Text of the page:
“We call on all stakeholders in Egypt to settle their differences through democratic dialogue, and we call on Egypt’s leaders to ensure that the outcome protects the democratic promise of the revolution for all of Egypt’s citizens,” Secretary of State Hillary Rodham Clinton said Wednesday.

Pressure on the military

But the more violent the situation becomes, and the more divided the country, the more the pressure will grow on the military — which currently enjoys a good relationship with Morsi — to take sides, said Robert Springborg, an expert on the Egyptian military at the Naval Postgraduate School in Monterey, Calif.

The army has traditionally enjoyed wide popular support in Egyptian society and, for a time, was seen as siding with protesters during the revolution that brought down Hosni Mubarak in 2011. But that support faded during a tumultuous 18-month transition period, when Egypt’s top generals ran the country and were accused by rights groups of using violence to quell protests and sending thousands of civilians before military tribunals.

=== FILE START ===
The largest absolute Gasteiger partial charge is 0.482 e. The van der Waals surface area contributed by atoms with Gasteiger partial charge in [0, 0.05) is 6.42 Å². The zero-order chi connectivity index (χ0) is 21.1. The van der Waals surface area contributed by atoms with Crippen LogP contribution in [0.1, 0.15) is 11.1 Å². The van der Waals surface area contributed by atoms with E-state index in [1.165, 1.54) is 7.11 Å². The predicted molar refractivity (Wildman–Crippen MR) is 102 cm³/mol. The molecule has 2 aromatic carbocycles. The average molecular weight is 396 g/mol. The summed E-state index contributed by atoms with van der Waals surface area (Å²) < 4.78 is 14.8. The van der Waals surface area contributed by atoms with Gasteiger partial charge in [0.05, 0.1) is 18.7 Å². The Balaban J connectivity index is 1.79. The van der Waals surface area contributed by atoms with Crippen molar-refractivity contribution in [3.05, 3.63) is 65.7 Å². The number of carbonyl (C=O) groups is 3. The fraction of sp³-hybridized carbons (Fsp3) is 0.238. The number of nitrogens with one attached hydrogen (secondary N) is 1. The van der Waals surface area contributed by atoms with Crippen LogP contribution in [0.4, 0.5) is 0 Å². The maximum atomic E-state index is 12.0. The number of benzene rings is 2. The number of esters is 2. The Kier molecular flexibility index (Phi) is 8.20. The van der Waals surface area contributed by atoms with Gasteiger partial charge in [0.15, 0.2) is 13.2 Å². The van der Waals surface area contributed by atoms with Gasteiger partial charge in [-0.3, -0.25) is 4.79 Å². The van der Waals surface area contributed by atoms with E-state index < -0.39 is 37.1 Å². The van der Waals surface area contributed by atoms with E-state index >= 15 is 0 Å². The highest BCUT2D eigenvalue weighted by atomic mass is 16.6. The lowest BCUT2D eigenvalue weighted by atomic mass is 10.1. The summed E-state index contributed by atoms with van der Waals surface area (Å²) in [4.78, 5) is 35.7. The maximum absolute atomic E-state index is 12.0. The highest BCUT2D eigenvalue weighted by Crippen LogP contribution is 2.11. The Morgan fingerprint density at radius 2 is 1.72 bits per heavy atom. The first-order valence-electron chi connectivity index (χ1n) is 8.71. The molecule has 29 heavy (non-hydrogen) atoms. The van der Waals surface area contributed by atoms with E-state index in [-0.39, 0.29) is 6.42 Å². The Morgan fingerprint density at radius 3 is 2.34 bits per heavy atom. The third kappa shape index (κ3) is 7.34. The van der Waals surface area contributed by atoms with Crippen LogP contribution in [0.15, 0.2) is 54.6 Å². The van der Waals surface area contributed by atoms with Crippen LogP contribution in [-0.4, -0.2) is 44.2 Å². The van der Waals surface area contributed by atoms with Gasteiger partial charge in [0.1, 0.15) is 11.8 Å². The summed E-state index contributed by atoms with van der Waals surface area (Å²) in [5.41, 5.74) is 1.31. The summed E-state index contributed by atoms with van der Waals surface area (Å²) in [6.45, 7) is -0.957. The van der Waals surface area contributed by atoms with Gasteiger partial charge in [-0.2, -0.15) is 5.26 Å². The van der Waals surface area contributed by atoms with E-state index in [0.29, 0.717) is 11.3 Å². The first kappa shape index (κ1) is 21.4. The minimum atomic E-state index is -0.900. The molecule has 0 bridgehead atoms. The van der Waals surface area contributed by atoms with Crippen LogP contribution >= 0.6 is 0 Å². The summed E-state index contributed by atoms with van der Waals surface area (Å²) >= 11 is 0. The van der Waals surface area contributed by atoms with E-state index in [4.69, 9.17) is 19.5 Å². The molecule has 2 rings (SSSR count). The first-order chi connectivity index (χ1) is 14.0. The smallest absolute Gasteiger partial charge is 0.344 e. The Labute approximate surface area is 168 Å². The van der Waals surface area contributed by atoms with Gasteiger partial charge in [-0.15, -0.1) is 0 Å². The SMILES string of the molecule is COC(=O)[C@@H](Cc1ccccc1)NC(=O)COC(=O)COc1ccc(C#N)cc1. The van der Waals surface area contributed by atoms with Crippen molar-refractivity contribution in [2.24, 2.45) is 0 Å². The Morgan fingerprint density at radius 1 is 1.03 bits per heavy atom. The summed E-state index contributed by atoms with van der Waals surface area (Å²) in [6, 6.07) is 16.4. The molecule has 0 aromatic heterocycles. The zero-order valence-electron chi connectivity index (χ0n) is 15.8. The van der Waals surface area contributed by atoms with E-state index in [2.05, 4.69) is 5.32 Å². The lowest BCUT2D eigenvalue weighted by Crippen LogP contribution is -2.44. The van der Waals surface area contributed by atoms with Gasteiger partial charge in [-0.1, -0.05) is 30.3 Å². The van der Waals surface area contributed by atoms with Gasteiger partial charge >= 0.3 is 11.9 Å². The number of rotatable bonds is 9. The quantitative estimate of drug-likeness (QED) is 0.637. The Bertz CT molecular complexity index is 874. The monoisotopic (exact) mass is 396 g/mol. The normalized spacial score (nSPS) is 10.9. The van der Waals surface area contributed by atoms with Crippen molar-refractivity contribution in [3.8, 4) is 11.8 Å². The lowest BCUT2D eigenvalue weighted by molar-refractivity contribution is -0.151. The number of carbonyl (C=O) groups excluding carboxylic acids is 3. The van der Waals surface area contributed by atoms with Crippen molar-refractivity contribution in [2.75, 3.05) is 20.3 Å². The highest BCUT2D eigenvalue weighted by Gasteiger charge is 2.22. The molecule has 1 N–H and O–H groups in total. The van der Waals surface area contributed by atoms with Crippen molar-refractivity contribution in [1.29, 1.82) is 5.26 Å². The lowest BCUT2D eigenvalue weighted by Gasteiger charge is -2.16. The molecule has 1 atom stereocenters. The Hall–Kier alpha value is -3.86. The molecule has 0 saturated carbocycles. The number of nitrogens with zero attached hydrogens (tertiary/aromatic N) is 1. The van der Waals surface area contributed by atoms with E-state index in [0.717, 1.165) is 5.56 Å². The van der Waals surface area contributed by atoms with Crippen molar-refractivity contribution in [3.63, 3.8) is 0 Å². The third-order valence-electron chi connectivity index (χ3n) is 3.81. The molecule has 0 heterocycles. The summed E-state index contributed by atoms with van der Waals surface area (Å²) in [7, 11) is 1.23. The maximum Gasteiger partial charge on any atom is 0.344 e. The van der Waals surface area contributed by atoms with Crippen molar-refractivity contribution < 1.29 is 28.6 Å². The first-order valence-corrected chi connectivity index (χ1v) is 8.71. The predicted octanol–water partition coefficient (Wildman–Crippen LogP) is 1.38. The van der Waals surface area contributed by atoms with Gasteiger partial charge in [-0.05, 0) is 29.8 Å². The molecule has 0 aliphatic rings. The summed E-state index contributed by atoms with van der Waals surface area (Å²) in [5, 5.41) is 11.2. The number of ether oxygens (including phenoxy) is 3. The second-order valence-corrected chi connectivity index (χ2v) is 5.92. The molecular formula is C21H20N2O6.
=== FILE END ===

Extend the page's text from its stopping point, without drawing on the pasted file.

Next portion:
At the moment, Springborg said, the military and Morsi have cemented their relationship through the draft constitution. The document enshrines the military’s autonomy to a degree that surpasses even the Mubarak days, a position the generals might be reluctant to relinquish to secular forces interested in rewriting the charter. But the more they believe that Morsi is mishandling the transition, the more incentive they may have to abandon him, Springborg said, a possibility that may also put pressure on the president to try to settle the crisis.

In some sense, Springborg said, “both sides are looking to the military to decide the future of the country where they are unable as civilians to work it out between themselves.”

The National Association for Change, a liberal activist group in Egypt, issued a statement Wednesday morning that called on the army to stand by protesters in pushing their demands.

‘My street is all rocks now’